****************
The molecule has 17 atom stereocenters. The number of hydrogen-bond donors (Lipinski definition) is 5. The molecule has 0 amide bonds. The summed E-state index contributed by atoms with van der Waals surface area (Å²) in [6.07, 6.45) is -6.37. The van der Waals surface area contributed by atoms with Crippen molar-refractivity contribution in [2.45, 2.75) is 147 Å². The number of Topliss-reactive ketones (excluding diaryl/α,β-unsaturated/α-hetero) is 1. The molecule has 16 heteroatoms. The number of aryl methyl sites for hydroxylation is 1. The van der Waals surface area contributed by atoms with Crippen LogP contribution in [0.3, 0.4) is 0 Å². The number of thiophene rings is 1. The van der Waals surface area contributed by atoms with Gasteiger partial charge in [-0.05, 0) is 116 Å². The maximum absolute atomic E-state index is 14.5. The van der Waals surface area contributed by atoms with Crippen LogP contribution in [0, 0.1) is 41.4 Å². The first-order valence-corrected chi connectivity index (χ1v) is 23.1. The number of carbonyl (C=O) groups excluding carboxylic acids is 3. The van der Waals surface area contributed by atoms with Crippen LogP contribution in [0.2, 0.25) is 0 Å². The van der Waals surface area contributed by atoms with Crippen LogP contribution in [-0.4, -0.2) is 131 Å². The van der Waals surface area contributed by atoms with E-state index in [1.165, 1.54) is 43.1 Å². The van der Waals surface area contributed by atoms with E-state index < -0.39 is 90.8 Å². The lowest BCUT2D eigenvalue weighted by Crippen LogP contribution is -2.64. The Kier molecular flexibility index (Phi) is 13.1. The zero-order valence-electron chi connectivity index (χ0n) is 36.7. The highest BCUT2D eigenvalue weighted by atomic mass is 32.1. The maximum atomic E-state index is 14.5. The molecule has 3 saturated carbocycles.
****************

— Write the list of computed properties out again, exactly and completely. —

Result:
The molecule has 17 atom stereocenters. The number of hydrogen-bond donors (Lipinski definition) is 5. The molecule has 0 amide bonds. The summed E-state index contributed by atoms with van der Waals surface area (Å²) in [6.07, 6.45) is -6.37. The van der Waals surface area contributed by atoms with Crippen molar-refractivity contribution in [2.45, 2.75) is 147 Å². The number of Topliss-reactive ketones (excluding diaryl/α,β-unsaturated/α-hetero) is 1. The molecule has 16 heteroatoms. The number of aryl methyl sites for hydroxylation is 1. The van der Waals surface area contributed by atoms with Crippen LogP contribution in [0.3, 0.4) is 0 Å². The number of thiophene rings is 1. The van der Waals surface area contributed by atoms with Gasteiger partial charge in [-0.05, 0) is 116 Å². The maximum absolute atomic E-state index is 14.5. The van der Waals surface area contributed by atoms with Crippen LogP contribution in [0, 0.1) is 41.4 Å². The first-order valence-corrected chi connectivity index (χ1v) is 23.1. The number of carbonyl (C=O) groups excluding carboxylic acids is 3. The van der Waals surface area contributed by atoms with Crippen LogP contribution in [0.2, 0.25) is 0 Å². The van der Waals surface area contributed by atoms with Crippen LogP contribution in [-0.4, -0.2) is 131 Å². The van der Waals surface area contributed by atoms with E-state index in [1.165, 1.54) is 43.1 Å². The van der Waals surface area contributed by atoms with E-state index < -0.39 is 90.8 Å². The lowest BCUT2D eigenvalue weighted by Crippen LogP contribution is -2.64. The Kier molecular flexibility index (Phi) is 13.1. The zero-order valence-electron chi connectivity index (χ0n) is 36.7. The highest BCUT2D eigenvalue weighted by atomic mass is 32.1. The maximum atomic E-state index is 14.5. The molecule has 3 saturated carbocycles.